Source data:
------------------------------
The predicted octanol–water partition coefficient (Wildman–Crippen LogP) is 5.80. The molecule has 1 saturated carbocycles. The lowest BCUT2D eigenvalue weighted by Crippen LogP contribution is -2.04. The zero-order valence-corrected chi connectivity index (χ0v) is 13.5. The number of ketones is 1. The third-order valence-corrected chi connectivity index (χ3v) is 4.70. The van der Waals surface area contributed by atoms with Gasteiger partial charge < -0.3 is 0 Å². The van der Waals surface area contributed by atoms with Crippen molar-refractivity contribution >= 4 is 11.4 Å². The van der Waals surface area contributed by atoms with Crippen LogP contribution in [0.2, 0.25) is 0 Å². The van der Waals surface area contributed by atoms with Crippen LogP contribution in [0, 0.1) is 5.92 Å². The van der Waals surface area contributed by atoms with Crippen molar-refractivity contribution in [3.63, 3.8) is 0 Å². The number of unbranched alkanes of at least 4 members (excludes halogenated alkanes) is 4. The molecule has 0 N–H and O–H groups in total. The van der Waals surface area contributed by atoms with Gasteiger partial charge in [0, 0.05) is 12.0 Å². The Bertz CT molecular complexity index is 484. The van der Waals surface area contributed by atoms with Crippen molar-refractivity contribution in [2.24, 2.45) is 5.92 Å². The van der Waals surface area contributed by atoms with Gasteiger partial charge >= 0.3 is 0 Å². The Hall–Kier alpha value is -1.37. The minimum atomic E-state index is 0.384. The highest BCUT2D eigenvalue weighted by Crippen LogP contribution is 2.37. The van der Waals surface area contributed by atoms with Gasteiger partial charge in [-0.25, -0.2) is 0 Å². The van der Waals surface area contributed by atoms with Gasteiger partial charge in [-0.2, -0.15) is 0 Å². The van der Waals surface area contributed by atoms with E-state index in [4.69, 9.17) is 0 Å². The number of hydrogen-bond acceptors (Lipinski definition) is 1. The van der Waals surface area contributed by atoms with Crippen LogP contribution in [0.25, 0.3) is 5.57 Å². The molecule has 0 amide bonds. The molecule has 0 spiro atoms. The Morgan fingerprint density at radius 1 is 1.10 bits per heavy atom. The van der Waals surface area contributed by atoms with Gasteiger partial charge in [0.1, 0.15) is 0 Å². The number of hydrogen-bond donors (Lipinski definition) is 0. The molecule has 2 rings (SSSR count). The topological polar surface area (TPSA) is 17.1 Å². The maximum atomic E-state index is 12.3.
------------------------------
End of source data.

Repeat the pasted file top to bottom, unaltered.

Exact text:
The predicted octanol–water partition coefficient (Wildman–Crippen LogP) is 5.80. The molecule has 1 saturated carbocycles. The lowest BCUT2D eigenvalue weighted by Crippen LogP contribution is -2.04. The zero-order valence-corrected chi connectivity index (χ0v) is 13.5. The number of ketones is 1. The third-order valence-corrected chi connectivity index (χ3v) is 4.70. The van der Waals surface area contributed by atoms with Gasteiger partial charge < -0.3 is 0 Å². The van der Waals surface area contributed by atoms with Crippen molar-refractivity contribution >= 4 is 11.4 Å². The van der Waals surface area contributed by atoms with Crippen LogP contribution in [0.2, 0.25) is 0 Å². The van der Waals surface area contributed by atoms with Crippen LogP contribution in [0, 0.1) is 5.92 Å². The van der Waals surface area contributed by atoms with Crippen molar-refractivity contribution in [3.63, 3.8) is 0 Å². The number of unbranched alkanes of at least 4 members (excludes halogenated alkanes) is 4. The molecule has 0 N–H and O–H groups in total. The van der Waals surface area contributed by atoms with Gasteiger partial charge in [0, 0.05) is 12.0 Å². The Bertz CT molecular complexity index is 484. The van der Waals surface area contributed by atoms with Crippen molar-refractivity contribution in [2.24, 2.45) is 5.92 Å². The van der Waals surface area contributed by atoms with Gasteiger partial charge >= 0.3 is 0 Å². The Hall–Kier alpha value is -1.37. The minimum atomic E-state index is 0.384. The highest BCUT2D eigenvalue weighted by Crippen LogP contribution is 2.37. The van der Waals surface area contributed by atoms with Gasteiger partial charge in [-0.25, -0.2) is 0 Å². The van der Waals surface area contributed by atoms with Gasteiger partial charge in [-0.2, -0.15) is 0 Å². The van der Waals surface area contributed by atoms with E-state index in [4.69, 9.17) is 0 Å². The number of hydrogen-bond acceptors (Lipinski definition) is 1. The van der Waals surface area contributed by atoms with Crippen LogP contribution in [0.25, 0.3) is 5.57 Å². The molecule has 0 amide bonds. The molecule has 0 spiro atoms. The Morgan fingerprint density at radius 1 is 1.10 bits per heavy atom. The van der Waals surface area contributed by atoms with Gasteiger partial charge in [0.1, 0.15) is 0 Å². The number of hydrogen-bond donors (Lipinski definition) is 0. The molecule has 2 rings (SSSR count). The topological polar surface area (TPSA) is 17.1 Å². The maximum atomic E-state index is 12.3.